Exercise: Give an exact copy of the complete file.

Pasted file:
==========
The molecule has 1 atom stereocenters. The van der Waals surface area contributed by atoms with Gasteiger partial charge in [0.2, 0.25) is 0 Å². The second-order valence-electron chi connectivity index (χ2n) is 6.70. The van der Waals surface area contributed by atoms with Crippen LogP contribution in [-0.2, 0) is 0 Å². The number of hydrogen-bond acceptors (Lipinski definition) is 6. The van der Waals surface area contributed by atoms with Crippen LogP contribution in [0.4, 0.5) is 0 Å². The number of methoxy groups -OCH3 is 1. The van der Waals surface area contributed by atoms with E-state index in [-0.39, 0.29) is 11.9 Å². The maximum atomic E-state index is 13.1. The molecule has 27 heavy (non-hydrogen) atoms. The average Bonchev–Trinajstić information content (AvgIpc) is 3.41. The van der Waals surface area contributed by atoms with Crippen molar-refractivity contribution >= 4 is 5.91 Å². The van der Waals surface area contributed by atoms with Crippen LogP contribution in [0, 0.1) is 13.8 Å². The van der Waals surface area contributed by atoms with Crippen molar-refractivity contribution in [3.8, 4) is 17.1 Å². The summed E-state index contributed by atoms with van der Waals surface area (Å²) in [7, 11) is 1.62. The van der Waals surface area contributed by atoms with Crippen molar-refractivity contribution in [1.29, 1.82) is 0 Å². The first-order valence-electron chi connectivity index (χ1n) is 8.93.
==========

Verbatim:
The molecule has 1 atom stereocenters. The van der Waals surface area contributed by atoms with Gasteiger partial charge in [0.2, 0.25) is 0 Å². The second-order valence-electron chi connectivity index (χ2n) is 6.70. The van der Waals surface area contributed by atoms with Crippen LogP contribution in [-0.2, 0) is 0 Å². The number of hydrogen-bond acceptors (Lipinski definition) is 6. The van der Waals surface area contributed by atoms with Crippen LogP contribution in [0.4, 0.5) is 0 Å². The number of methoxy groups -OCH3 is 1. The van der Waals surface area contributed by atoms with E-state index in [-0.39, 0.29) is 11.9 Å². The maximum atomic E-state index is 13.1. The molecule has 27 heavy (non-hydrogen) atoms. The average Bonchev–Trinajstić information content (AvgIpc) is 3.41. The van der Waals surface area contributed by atoms with Crippen molar-refractivity contribution >= 4 is 5.91 Å². The van der Waals surface area contributed by atoms with Crippen LogP contribution in [0, 0.1) is 13.8 Å². The van der Waals surface area contributed by atoms with Crippen molar-refractivity contribution in [3.8, 4) is 17.1 Å². The summed E-state index contributed by atoms with van der Waals surface area (Å²) in [7, 11) is 1.62. The van der Waals surface area contributed by atoms with Crippen molar-refractivity contribution in [1.29, 1.82) is 0 Å². The first-order valence-electron chi connectivity index (χ1n) is 8.93.